Tesla Cybertruck Confirmed For 11,000-Pound Towing Capacity

Shatter-resistant glass, 2,500 pounds of payload capacity, and a composite bed are also confirmed.

Tesla Cybertruck In San Diego Showroom Tesla Cybertruck In San Diego Showroom

From drone operators to die-hard enthusiasts, market analysts, and even us automotive journalists, we've all been drip-feeding tiny nuggets of Cybertruck information to its fanbase ever since the first test mules showed up in California and Texas. Until its big delivery event next week, you can bet more details could keep popping up.

As for the latest update on the Cybertruck, X users report that at least two Tesla stores in California have it on display — at San Diego’s UTC mall, and a Tesla store in San Jose — and these are not prototypes with quality blemishes, they seem to be production models with no visible panel gaps (at least to this pair of eyes), akin to last week’s New York City showcase. But it's unclear if these are delivery units, or if Tesla is using them to attract customers during the holiday season.

That said, advertisement apparatus at these showrooms suggests that the electric truck will have 2,500 pounds of payload capacity and 11,000 pounds of towing ability. The latter matches with the specs leaked to The Fast Lane Truck by an alleged “insider.” Although, it’s unclear which battery-motor configuration these numbers would be associated with.

Most importantly, the Cybertruck seems to be better than the Ford F-150 Lightning on this front at least on paper. The Ford can carry a maximum of 2,235 pounds of payload and tow 10,000 pounds. It’s even better than the hulking GMC Hummer EV Pickup, which has a maximum trailer rating of 8,500 pounds, with 1,300 pounds of payload capacity. The Rivian R1T matches the Tesla’s towing capacity of 11,000 pounds, but its payload rating is lower at 1,764 pounds.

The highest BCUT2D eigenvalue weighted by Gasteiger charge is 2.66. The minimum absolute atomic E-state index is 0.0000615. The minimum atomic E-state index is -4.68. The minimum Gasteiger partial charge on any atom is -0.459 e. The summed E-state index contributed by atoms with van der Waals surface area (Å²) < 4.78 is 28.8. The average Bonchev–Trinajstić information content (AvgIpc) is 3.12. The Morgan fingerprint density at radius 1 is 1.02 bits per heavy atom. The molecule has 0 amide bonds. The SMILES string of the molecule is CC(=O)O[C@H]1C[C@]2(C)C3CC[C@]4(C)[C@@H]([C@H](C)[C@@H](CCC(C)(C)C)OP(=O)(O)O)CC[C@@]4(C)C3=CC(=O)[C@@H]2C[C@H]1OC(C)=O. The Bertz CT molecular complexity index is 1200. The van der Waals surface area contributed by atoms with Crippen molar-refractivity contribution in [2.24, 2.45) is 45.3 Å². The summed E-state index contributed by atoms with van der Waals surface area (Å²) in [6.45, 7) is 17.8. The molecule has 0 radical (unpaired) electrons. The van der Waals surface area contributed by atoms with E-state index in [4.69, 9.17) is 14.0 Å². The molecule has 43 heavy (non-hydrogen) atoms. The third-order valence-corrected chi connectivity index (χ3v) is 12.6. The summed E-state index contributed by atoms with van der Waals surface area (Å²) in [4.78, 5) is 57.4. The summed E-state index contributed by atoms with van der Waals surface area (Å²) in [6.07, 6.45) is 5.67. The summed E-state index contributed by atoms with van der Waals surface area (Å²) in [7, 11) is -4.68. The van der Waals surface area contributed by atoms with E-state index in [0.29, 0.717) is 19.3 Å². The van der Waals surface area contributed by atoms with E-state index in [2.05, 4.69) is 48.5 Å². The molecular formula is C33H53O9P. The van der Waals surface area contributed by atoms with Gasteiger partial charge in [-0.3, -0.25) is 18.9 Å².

Truck Towing (lbs) Payload
Tesla Cybertruck 11,000 2,500
Ford F-150 Lightning 10,000 2,235
Rivian R1T 11,000 1,764
GMC Hummer EV 8,500 1,300

The banner also mentions an "ultra-tough" sheet molding composite (SMC) bed. According to the U.S. Department of Energy, large structural SMC boxes save weight while maintaining cost parity with steel beds. SMC is also claimed to be more durable, save tooling and assembly costs, and boast excellent dent and corrosion resistance. With the Cybertruck's entire skin comprising steel, this could be Tesla's weight compensation measure. That said, SMC beds aren't new, both the Toyota Tacoma and Tundra get a fiber-reinforced bed

That said, the arduous and delayed development process of the Cybertruck — full of bulletproof tests, attempts to achieve sub-10-micron build accuracy, off-road experiments, and the reinvention of manufacturing techniques — will finally culminate at next week’s delivery event when 10 units are said to be planned for customer delivery.

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